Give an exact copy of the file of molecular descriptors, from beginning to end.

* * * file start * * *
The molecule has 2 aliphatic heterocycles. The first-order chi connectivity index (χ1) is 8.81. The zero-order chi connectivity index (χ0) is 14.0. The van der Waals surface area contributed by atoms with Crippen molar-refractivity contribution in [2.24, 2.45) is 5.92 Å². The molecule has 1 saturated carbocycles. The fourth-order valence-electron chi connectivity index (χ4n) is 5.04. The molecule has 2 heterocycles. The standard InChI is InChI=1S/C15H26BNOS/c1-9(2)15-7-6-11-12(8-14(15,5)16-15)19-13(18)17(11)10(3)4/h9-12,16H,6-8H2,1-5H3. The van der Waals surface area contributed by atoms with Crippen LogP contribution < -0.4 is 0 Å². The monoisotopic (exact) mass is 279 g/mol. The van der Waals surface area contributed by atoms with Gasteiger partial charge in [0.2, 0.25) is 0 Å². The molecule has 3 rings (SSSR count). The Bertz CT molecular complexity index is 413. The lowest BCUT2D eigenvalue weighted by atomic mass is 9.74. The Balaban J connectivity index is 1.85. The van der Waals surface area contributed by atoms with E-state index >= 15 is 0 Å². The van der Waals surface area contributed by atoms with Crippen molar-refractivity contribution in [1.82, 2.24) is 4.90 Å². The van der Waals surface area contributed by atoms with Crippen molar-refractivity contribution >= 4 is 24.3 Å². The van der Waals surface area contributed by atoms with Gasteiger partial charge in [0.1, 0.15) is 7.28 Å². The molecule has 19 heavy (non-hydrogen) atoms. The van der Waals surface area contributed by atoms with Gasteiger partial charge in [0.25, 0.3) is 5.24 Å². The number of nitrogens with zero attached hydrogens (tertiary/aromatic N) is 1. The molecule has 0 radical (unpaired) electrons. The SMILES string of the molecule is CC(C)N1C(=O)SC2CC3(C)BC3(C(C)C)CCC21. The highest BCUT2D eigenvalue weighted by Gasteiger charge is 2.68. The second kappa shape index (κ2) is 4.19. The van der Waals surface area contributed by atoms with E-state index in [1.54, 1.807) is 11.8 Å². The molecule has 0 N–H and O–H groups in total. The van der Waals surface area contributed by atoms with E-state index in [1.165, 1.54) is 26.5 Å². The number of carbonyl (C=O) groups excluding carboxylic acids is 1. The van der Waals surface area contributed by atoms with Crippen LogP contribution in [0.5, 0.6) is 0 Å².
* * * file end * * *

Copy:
The molecule has 2 aliphatic heterocycles. The first-order chi connectivity index (χ1) is 8.81. The zero-order chi connectivity index (χ0) is 14.0. The van der Waals surface area contributed by atoms with Crippen molar-refractivity contribution in [2.24, 2.45) is 5.92 Å². The molecule has 1 saturated carbocycles. The fourth-order valence-electron chi connectivity index (χ4n) is 5.04. The molecule has 2 heterocycles. The standard InChI is InChI=1S/C15H26BNOS/c1-9(2)15-7-6-11-12(8-14(15,5)16-15)19-13(18)17(11)10(3)4/h9-12,16H,6-8H2,1-5H3. The van der Waals surface area contributed by atoms with Crippen LogP contribution < -0.4 is 0 Å². The monoisotopic (exact) mass is 279 g/mol. The van der Waals surface area contributed by atoms with Gasteiger partial charge in [0.2, 0.25) is 0 Å². The molecule has 3 rings (SSSR count). The Bertz CT molecular complexity index is 413. The lowest BCUT2D eigenvalue weighted by atomic mass is 9.74. The Balaban J connectivity index is 1.85. The van der Waals surface area contributed by atoms with E-state index >= 15 is 0 Å². The van der Waals surface area contributed by atoms with Crippen molar-refractivity contribution in [1.82, 2.24) is 4.90 Å². The van der Waals surface area contributed by atoms with Crippen molar-refractivity contribution >= 4 is 24.3 Å². The van der Waals surface area contributed by atoms with Gasteiger partial charge in [0.1, 0.15) is 7.28 Å². The molecule has 19 heavy (non-hydrogen) atoms. The van der Waals surface area contributed by atoms with Gasteiger partial charge in [0.25, 0.3) is 5.24 Å². The number of nitrogens with zero attached hydrogens (tertiary/aromatic N) is 1. The molecule has 0 radical (unpaired) electrons. The SMILES string of the molecule is CC(C)N1C(=O)SC2CC3(C)BC3(C(C)C)CCC21. The highest BCUT2D eigenvalue weighted by Gasteiger charge is 2.68. The second kappa shape index (κ2) is 4.19. The van der Waals surface area contributed by atoms with E-state index in [1.54, 1.807) is 11.8 Å². The molecule has 0 N–H and O–H groups in total. The van der Waals surface area contributed by atoms with E-state index in [1.165, 1.54) is 26.5 Å². The number of carbonyl (C=O) groups excluding carboxylic acids is 1. The van der Waals surface area contributed by atoms with Crippen LogP contribution in [0.5, 0.6) is 0 Å².